First, according to the Bible, God judges nations for their sins and sometimes uses other nations as instruments of his wrath. Habakkuk 1:5-6, “Look at the nations and watch – and be utterly amazed. For I am going to do something in your days that you would not believe, even if you were told. I am raising up the Babylonians, that ruthless and impetuous people, who sweep across the whole earth to seize dwelling places not their own. They are a feared and dreaded people; they are a law to themselves and promote their own honor. Their horses are swifter than leopards, fiercer than wolves at dusk. Their cavalry gallops headlong; their horsemen come from afar. They fly like a vulture swooping to devour; they all come bent on violence.” The short prophetic Old Testament book of Habakkuk goes on to describe how God uses the Babylonian army to judge the Jews! The struggle the prophet Habakkuk had was how could God use a wicked people like the Babylonians to judge his people the Jews? Granted the Jews deserved God’s judgment because of their sins, but how could the Babylonians be used as instruments of that judgment, since they were far more sinful than the Jews? Yet this is exactly what God willed and permitted to happen historically in ancient times. And this is but one example in the Old Testament; there are numerous other examples where God also uses other, more sinful peoples, to execute judgment upon his chosen people the Jews.  So it’s pretty clear that if God has used other, foreign people as instruments of his wrath for the purpose of bringing judgment upon his people for their sins, if he’s done that before – and it’s clear that he has – then we shouldn’t think it strange that he would or could do it again, in our own day and age. I don’t understand the reaction of most Americans, including most Christians, to the suggestion that the radical, Islamic terrorists who attacked New York city, Washington, D.C., and Shanksville, Pennsylvania, might have been bringing God’s judgment upon sinful America. It’s not like this idea of divine judgment for sin is something new; it’s all throughout the Bible, especially in the Old Testament, but also in the New Testament. Have Jews and Christians forgotten their own faith? Have people of the Judeo-Christian tradition forgotten their own sacred writings? This idea of God using a foreign, sinful enemy to bring about wrath as punishment for sin upon his people is completely biblical. The idea that the 9/11 attack was a form of judgment upon sinful America is perfectly biblical as well. The reaction against such an idea by America in the aftermath of 9/11 is a deep form of spiritual and moral denial. Instead of reacting against the idea that God could use evil and sinful terrorists as instruments of his wrath, Americans should be exploring the possibility, because in dealing honestly with the reality of their own sins, Americans could discover the key to their own salvation, individually and nationally.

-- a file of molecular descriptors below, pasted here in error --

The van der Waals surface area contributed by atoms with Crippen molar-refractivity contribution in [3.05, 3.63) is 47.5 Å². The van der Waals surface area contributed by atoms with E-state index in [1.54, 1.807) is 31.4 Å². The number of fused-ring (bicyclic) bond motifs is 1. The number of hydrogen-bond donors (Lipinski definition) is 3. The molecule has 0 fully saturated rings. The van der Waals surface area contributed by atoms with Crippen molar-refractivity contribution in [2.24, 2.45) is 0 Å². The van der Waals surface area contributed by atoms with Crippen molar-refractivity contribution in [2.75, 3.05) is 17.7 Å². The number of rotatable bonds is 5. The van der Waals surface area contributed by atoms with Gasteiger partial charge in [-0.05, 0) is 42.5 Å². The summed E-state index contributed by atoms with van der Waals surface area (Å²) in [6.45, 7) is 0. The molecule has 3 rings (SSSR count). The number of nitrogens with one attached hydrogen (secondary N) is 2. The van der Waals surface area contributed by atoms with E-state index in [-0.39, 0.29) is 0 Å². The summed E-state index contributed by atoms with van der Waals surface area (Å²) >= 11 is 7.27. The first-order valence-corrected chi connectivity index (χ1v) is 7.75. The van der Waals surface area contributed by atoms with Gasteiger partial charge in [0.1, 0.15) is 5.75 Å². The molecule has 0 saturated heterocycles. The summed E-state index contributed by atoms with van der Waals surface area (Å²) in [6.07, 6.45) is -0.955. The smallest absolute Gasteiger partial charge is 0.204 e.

Second, there is cause for God to bring judgment upon America for her sins. 2 Chronicles 7:13-14, “When I shut up the heavens so that there is no rain, or command locusts to devour the land or send a plague among my people, if my people, who are called by my name, will humble themselves and pray and seek my face and turn from their wicked ways, then will I hear from heaven and will forgive their sin and will heal their land.” The reaction on the part of most Americans to the idea that God had just brought a form of judgment through the hands of radical, Islamic terrorists on 9/11 reveals the very opposite attitude God desires of his people; it reveals stubborn, unrepentant pride. It’s the kind of stubborn pride that invites further judgments from God of increasing intensity. What will it take to humble proud Americans? What will it take for sinful Americans to confess and repent of their sins against God? But for most Americans, there is almost a kind of self-righteousness about the way we exist in the United States. The last thing on the mind of the average American is how sinful we are as a people. We see ourselves as the good guys; “The bad guys are attacking us, remember?” But that is only a superficial reaction to a far deeper problem. As we become more and more secular, we become less and less capable of evaluating our own moral standing with God. The fact is, we are a sinful people, a very sinful people. Pat Robertson and Jerry Falwell, in their comments, mentioned a number of different notorious sins that most people downplay or even outright deny as sins – abortion, homosexuality, and the general turning away from God through secularism. Americans more and more see these as no sins at all. For example, abortion has been legal nation-wide since 1973. For many or most Americans, it’s now a woman’s natural right to kill her unborn child before it’s born. With such a casual and loose attitude towards the rights of the unborn, is it any wonder that year-after-year abortion is allowed to continue on in this country. Yet, in the eyes of God’s it’s murder! It’s an evil, yet most Americans see it as nothing of the sort. We’ve nearly lost the capacity to distinguish good from bad. Another example is homosexuality. At the time, Falwell and Robertson didn’t discuss gay marriage because it really wasn’t on the radar of sins in America; they only talked about the sin of homosexuality. The Bible categorizes homosexuality as such a detestable, gross and abominable sin that it describes God destroying two entire cities on account of it – the infamous Sodom and Gomorrah.  Today in America, a majority now is sympathetic to gay marriage, which takes the sin of homosexuality to a new level – the corruption and further erosion of the institution of marriage. These are just two sins that America is guilty of, but there are many other sins we could include. These and other sins need confessed and repented of by America. Notice the Old Testament verse calls people to “humble themselves, pray, seek God’s face, and turn from their wicked ways.” America still needs to turn from her wicked ways, even after ten years, especially after ten years. There should have been national repentance after the 9/11 attacks. Americans should have done some soul searching and put two and two together, and connected the dots between our own sins and God’s judgment upon us, but we didn’t. In fact, we are further down the road of sin and judgment than we were before; we haven’t learned anything in the intervening ten years.